NEW YORK — Whether it’s the shorter shopping season between Thanksgiving and Christmas or the economy weighing heavy on their minds, people have done less shopping than last year — and they’re buying fewer gift cards than last year, too.
According to a survey released Tuesday by the National Retail Federation and BigResearch, the average customer surveyed had completed 47.1 percent of their holiday shopping by the second week of December, a 10 percent drop from the 52.6 percent average from 2007. Gift card sales are down as well, with only 24.3 percent of shoppers picking them up by the second week of the month, versus 30.2 percent who had purchased them last year.
The survey also found that 41 million shoppers hadn’t made any purchases at all, with only 8 percent of those surveyed saying they were finished.
“Procrastinators are in good company this year because a shorter window between Thanksgiving and Christmas means the holidays have snuck up on many of us,” NRF President and CEO Tracy Mullin said in a statement. “Retailers will try to manage the rush of last-minute shoppers with expanded hours, extra employees to stock shelves and a lot of sales and promotions.”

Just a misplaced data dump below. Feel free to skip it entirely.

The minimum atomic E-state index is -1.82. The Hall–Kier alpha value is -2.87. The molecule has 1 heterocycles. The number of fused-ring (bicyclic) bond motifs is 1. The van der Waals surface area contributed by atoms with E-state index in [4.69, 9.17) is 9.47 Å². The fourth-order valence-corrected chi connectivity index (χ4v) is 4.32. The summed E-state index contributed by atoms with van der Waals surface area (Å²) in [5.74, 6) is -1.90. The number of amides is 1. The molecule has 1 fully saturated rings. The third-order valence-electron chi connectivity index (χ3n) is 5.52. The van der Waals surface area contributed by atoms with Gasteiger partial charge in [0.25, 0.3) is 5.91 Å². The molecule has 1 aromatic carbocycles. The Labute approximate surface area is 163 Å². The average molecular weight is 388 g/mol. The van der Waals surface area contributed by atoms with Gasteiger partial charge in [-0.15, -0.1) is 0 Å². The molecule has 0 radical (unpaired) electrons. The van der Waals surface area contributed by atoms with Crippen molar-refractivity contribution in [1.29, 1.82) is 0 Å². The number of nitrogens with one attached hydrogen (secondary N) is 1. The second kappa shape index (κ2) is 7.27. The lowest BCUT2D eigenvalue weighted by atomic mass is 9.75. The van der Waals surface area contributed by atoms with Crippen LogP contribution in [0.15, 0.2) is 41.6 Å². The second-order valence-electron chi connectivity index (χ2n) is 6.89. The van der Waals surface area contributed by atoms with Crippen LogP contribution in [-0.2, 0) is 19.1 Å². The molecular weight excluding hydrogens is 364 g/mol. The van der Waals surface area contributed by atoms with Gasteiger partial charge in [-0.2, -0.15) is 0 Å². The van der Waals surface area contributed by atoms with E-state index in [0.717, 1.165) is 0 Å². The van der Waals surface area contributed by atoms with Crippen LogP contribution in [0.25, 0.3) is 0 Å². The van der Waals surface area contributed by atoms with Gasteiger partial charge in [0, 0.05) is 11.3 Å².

The survey predicts that discount stores and department stores will see the most traffic in the days leading up to Christmas, with 43 percent and 42.5 percent of shoppers, respectively, planning to visit them before the holiday. In addition, 40.2 percent of shoppers surveyed said they’d do the remainder of their purchasing online — up from 34.9 percent last year.
And cash is still king: 66.2 percent of shoppers are primarily using cash, debit cards or checks for their holiday shopping, up from 64.5 percent a year ago.
“Most Americans have put themselves on a budget this holiday season and are sticking to it,” Phil Rist, EVP of strategic initiatives for BigResearch, said in the release. “Retailers are finding that consumers who pay with cash or a debit card may be less likely to make impulse purchases, but recognize that these shoppers are also trying to put themselves in a better financial situation to spend in the future.”